WASHINGTON, DC – Much of the hype surrounding last month’s meeting in Moscow of G-20 finance ministers and central bankers was dedicated to so-called “currency wars,” which some developing-country officials have accused advanced countries of waging by pursuing unconventional monetary policies. But another crucial issue – that of long-term investment financing – was largely neglected, even though the endgame for unconventional monetary policy will require the revitalization or creation of new long-term assets and liabilities in the global economy.
The collapse of Lehman Brothers in 2008 drove up risk premia and triggered panic in financial markets, weakening assets in the United States and elsewhere, and threatening to provoke a credit crunch. In order to avoid asset fire-sales – which would have led to the disorderly unraveling of private-sector balance sheets, possibly triggering a new “Great Depression” or even bringing down the eurozone – advanced countries’ central banks began to purchase risky assets and increase lending to financial institutions, thus expanding the money supply.
While fears of meltdown have dissipated, these policies have been maintained or extended, with policymakers citing the fragility of the ongoing economic recovery and the absence of other, equally strong policy levers – such as fiscal policy or structural reforms – that could replace monetary policy quickly enough.
But several years of ultra-loose monetary policy in the advanced countries has led to significant liquidity spillover abroad, putting excessive upward pressure on higher-yielding developing countries’ currencies. With developing countries finding it difficult to deter massive capital inflows or mitigate the effects – owing to economic constraints, like high inflation, or to domestic politics – the “currency wars” metaphor, coined in 2010 by Brazil’s finance minister, Guido Mantega, has resonated widely.
Moreover, only a small portion of the liquidity created by unconventional monetary policy has been channeled toward households and the small and medium-size enterprises that generate most new jobs. Instead, crisis-affected global financial entities have used it to support their efforts to deleverage and to rebuild their capital, while large corporations have been building large cash reserves and refinancing their debt under favorable conditions. As a result, economic growth and job creation remain lackluster, with the availability of investment finance for long-term productive assets – essential to sustainable growth – severely limited.
Some believe that the elimination of macro-financial tail risks, the gradual strengthening of global economic recovery, and the increase in existing asset prices will eventually convince cash hoarders to increase their exposure to new ventures in advanced economies. But such optimism may not be warranted. In fact, at the recent G-20 meeting, the World Bank presented an Umbrella Report on Long-Term Investment Financing for Growth and Development. The report, based on analysis from various international organizations, highlights several areas of concern.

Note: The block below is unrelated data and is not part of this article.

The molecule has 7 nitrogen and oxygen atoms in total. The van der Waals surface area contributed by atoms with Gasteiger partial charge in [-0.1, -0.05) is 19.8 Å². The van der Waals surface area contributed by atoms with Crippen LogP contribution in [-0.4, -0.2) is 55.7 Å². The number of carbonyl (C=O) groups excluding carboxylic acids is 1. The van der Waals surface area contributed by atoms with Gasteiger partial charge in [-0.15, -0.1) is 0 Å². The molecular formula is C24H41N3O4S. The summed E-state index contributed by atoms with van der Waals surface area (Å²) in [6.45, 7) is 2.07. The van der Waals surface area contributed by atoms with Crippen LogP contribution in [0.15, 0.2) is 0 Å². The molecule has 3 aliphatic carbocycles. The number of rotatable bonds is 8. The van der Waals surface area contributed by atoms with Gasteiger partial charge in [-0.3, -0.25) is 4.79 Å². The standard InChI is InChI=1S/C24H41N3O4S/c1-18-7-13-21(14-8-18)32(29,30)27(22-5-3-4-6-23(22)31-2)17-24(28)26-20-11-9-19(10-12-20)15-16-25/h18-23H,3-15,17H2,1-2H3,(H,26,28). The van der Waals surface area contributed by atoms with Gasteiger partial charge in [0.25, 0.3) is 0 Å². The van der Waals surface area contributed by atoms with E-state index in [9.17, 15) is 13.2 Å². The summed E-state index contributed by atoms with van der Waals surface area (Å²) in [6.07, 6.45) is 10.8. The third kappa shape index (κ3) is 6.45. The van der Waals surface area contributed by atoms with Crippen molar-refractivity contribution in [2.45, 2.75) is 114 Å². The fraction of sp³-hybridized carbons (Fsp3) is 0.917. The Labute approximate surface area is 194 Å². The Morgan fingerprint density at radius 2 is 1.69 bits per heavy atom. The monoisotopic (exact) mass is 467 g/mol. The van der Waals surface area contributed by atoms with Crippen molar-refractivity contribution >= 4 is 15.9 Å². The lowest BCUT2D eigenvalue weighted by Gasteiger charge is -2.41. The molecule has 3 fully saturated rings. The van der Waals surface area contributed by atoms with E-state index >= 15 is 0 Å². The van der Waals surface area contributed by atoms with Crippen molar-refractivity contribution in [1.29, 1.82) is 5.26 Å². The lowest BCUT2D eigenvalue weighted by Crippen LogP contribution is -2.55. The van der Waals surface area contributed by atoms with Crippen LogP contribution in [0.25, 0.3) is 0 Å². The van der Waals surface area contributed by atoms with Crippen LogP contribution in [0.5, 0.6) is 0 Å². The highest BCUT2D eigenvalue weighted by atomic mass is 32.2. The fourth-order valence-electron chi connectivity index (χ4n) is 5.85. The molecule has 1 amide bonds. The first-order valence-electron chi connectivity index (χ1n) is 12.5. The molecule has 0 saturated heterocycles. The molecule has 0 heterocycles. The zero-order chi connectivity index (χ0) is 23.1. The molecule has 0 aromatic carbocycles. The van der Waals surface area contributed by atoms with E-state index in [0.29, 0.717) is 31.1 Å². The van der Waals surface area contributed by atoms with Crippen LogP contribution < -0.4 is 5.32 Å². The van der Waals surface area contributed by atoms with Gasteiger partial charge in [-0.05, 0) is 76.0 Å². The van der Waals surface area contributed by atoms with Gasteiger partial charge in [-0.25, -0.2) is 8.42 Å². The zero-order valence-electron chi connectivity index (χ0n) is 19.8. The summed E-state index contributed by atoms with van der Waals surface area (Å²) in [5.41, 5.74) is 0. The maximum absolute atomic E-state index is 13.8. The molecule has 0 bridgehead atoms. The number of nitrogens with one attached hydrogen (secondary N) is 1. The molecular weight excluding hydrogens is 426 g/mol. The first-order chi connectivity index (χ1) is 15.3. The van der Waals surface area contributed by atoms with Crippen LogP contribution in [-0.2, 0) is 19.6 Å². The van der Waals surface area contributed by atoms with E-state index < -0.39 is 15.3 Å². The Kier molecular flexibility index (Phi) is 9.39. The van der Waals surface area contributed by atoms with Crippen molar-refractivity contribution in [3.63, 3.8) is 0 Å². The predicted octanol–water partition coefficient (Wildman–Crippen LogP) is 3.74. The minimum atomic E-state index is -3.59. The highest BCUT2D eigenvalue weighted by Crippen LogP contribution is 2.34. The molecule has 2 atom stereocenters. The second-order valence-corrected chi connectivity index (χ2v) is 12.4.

For starters, banks’ current retrenchment of long-term investment financing is likely to persist. After all, many of the advanced-country banks, especially in Europe, that dominated such investment – for example, financing large-scale infrastructure projects – are undergoing deep deleveraging and rebuilding their capital buffers. So far, other banks have been unable to fill the gap.
Furthermore, the effect of internationally agreed regulatory reforms – most of which have yet to be implemented – will be to increase banks’ capital requirements while shrinking the scale of maturity transformation risks that they can carry on their balance sheets. The “new normal” that results will likely include scarcer, more expensive long-term bank lending.
The World Bank report also points out that, as a consequence of banking retrenchment, institutional investors with long-term liabilities – such as pension funds, insurers, and sovereign wealth funds – may be called upon to assume a greater role in funding long-term assets. But, to facilitate this shift, appropriate financing vehicles must be developed; investment and risk-management expertise will have to be acquired; regulatory frameworks will have to be improved; and adequate data and investment benchmarks will be needed. These investors must focus on the small and medium-size enterprises that banks often neglect.
Finally, local-currency bond markets – and, more generally, domestic capital markets – in emerging economies must be explored further, in order to lengthen the tenure of financial flows. Local-currency government-debt markets have performed fairly well during the crisis, while local-currency corporate-debt markets have played a more modest role as a vehicle for longer-term finance. This suggests that domestic reforms aimed at reducing issuance costs, improving disclosure requirements, enhancing creditors’ rights frameworks, and tackling other inhibiting factors could bring high returns.
Anxiety over unconventional monetary policies and “currency wars” must not continue to dominate global policy discussions, especially given last month’s pledge by G-20 leaders not to engage in competitive currency devaluations. Instead, global leaders should work to maximize the liquidity that unconventional policy measures have generated, and to use it to support investment in long-term productive assets. Such an approach is the only way to place the global economy’s recovery on a sustainable footing.